De Beers, in its research, includes more production than was captured by the KP. The biggest additional production is mostly from the Democratic Republic of Congo (DRC). It also estimates the value of production at a much higher figure than that reported by the KP – $19.3 billion, adding that this is an increase of 6% from 2013.
De Beers’ figures are far from the KP’s, differing by 13.8% in volume and 33% by value. De Beers is an “on the ground” operation, much more so than the customs officials who collect the data in producing countries. Is it possible that KP is missing nearly 14% of the goods produced worldwide?
This is an alarming figure. Is this an illicit trade that diamond folks walking around the countryside see, but government officials miss – if not turn a blind eye to? If the answer is “yes,” then the diamond industry may have an important issue that it urgently needs to address.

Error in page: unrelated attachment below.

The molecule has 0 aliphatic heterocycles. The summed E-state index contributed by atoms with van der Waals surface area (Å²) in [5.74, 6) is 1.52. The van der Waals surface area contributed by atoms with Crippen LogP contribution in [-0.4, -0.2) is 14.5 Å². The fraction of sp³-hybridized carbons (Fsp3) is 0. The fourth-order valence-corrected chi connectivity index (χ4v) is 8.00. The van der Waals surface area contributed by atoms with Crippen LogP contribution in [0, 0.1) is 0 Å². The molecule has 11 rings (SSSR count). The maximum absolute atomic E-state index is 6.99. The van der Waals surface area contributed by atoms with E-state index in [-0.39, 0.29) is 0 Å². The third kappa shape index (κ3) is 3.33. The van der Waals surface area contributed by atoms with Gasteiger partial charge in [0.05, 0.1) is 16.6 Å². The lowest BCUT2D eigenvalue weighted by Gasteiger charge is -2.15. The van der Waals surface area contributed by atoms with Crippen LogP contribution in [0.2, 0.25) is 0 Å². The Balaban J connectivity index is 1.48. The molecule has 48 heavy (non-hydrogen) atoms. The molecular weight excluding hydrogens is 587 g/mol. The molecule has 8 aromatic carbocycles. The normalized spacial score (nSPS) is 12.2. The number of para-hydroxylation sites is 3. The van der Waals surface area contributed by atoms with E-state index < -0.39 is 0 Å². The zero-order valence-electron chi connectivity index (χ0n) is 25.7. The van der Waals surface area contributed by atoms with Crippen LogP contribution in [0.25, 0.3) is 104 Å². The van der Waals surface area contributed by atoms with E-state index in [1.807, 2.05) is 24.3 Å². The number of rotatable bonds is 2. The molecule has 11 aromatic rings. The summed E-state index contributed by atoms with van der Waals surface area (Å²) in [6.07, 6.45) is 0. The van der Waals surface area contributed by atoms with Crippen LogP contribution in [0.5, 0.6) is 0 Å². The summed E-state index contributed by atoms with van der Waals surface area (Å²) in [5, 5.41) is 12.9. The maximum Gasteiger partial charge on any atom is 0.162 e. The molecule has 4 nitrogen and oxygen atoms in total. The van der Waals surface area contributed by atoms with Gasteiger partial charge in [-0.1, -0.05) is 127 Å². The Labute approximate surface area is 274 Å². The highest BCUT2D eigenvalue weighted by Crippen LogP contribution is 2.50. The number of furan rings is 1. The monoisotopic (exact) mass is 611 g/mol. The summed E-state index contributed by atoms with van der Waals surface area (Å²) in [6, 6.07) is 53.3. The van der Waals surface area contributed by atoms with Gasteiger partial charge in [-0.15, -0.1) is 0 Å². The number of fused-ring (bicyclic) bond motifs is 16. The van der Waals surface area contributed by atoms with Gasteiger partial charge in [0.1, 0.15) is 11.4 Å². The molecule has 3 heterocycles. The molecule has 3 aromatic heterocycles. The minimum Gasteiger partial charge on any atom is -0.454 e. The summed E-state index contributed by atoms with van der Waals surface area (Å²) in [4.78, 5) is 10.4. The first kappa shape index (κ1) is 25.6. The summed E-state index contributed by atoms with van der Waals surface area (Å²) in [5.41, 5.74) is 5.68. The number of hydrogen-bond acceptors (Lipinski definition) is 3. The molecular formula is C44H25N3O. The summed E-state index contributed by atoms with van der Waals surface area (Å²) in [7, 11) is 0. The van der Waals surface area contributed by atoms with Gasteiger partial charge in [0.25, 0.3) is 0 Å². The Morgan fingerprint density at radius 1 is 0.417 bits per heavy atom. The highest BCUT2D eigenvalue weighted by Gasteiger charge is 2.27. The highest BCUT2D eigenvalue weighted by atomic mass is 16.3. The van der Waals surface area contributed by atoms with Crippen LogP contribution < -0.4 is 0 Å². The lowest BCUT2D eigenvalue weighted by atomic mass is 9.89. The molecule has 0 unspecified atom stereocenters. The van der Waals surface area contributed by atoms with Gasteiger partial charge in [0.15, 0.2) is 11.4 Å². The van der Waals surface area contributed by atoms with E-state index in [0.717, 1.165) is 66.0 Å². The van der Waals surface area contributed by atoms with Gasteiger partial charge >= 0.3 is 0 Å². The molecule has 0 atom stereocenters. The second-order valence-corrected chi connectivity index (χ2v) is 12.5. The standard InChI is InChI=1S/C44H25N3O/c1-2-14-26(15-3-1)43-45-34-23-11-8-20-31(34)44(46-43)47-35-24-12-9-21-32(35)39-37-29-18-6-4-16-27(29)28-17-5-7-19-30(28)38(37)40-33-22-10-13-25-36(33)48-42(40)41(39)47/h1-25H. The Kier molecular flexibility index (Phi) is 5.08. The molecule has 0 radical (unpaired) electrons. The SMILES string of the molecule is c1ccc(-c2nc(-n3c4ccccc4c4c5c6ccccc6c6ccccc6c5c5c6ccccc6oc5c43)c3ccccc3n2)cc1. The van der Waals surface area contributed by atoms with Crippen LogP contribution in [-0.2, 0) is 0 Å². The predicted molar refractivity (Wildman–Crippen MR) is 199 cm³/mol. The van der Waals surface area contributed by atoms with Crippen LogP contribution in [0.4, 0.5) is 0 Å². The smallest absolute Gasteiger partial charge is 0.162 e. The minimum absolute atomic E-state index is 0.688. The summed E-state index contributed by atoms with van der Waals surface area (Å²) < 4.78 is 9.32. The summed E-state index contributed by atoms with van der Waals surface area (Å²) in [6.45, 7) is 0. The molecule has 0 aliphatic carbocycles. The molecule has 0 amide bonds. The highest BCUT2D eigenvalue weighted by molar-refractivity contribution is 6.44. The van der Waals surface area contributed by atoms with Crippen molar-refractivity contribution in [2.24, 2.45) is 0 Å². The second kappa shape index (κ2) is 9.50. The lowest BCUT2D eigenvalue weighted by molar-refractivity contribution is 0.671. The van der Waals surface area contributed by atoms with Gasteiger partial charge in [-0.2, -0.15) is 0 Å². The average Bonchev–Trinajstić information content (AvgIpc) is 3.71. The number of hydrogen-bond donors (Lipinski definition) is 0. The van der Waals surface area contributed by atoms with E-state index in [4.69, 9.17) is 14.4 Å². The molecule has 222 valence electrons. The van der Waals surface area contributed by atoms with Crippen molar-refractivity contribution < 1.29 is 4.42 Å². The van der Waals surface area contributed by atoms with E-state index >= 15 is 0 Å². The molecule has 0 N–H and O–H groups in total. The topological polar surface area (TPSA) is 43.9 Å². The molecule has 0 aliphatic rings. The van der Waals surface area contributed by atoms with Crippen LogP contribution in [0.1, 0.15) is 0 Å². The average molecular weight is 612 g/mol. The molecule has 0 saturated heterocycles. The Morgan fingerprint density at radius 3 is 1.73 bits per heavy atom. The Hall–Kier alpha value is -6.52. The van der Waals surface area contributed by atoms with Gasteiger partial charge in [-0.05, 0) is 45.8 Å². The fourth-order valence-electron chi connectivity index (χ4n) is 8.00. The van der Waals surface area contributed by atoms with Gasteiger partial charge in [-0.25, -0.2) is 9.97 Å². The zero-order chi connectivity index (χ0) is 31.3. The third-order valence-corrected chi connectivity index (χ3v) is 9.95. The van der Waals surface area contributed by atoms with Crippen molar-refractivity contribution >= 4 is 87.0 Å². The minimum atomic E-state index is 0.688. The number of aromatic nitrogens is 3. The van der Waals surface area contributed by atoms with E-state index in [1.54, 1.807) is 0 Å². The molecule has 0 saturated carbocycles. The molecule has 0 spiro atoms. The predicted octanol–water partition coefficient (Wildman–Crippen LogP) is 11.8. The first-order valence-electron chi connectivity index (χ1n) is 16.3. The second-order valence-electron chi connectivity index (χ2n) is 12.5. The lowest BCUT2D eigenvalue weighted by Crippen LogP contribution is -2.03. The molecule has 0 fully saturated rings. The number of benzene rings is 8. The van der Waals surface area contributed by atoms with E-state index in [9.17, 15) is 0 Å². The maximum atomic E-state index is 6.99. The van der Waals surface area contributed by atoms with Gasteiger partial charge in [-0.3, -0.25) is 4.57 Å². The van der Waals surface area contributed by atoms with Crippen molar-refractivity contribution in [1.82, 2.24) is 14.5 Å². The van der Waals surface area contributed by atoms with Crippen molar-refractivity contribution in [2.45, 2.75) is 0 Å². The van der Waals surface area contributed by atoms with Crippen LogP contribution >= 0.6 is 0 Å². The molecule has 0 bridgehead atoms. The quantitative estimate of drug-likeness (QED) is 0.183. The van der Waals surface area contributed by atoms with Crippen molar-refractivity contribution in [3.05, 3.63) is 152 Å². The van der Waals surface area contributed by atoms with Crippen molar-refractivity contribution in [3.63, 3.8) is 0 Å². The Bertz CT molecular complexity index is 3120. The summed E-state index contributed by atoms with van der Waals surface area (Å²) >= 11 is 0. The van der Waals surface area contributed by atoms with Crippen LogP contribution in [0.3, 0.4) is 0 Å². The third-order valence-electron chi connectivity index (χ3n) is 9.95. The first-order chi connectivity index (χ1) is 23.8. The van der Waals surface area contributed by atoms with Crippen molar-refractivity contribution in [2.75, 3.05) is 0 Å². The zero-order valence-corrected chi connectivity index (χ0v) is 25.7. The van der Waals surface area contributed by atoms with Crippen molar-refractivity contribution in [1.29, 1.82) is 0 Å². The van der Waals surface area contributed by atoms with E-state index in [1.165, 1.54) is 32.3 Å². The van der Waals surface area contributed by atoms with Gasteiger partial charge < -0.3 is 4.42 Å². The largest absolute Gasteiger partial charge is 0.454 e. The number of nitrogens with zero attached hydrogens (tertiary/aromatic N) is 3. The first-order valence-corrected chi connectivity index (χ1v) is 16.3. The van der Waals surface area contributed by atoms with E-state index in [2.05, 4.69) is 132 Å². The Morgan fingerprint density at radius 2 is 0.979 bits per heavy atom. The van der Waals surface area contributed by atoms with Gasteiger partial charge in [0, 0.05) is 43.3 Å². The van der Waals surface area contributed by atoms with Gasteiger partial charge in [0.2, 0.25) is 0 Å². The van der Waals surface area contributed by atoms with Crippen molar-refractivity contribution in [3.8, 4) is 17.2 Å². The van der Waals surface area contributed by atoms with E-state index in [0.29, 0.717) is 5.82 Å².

A second point is the difference between the average value of UAE’s imports and its exports – 43.5%. The volume of UAE’s rough diamond imports and exports are very close – the same goods that come in go out. That is not surprising because Dubai is a trading center, not a manufacturing center. However, the difference in value is very large. The following table shows UAE’s rough diamond imports and exports in the past couple of years.
Every center adds value to its rough diamonds. Usually, however, it is a few percentage points: Belgium’s 2014 added value was about 5.5%, Switzerland’s 10% and the EU’s 1.7%. The disproportionate added value to rough going through Dubai is the alleged transfer of value.
Another point has to do with the publication of the KP’s figures this year. On July 28, it publicly published the 2014 figures. The report contained a number of glaring mistakes, such as that 2014 production was 188 million carats worth $1.9 billion.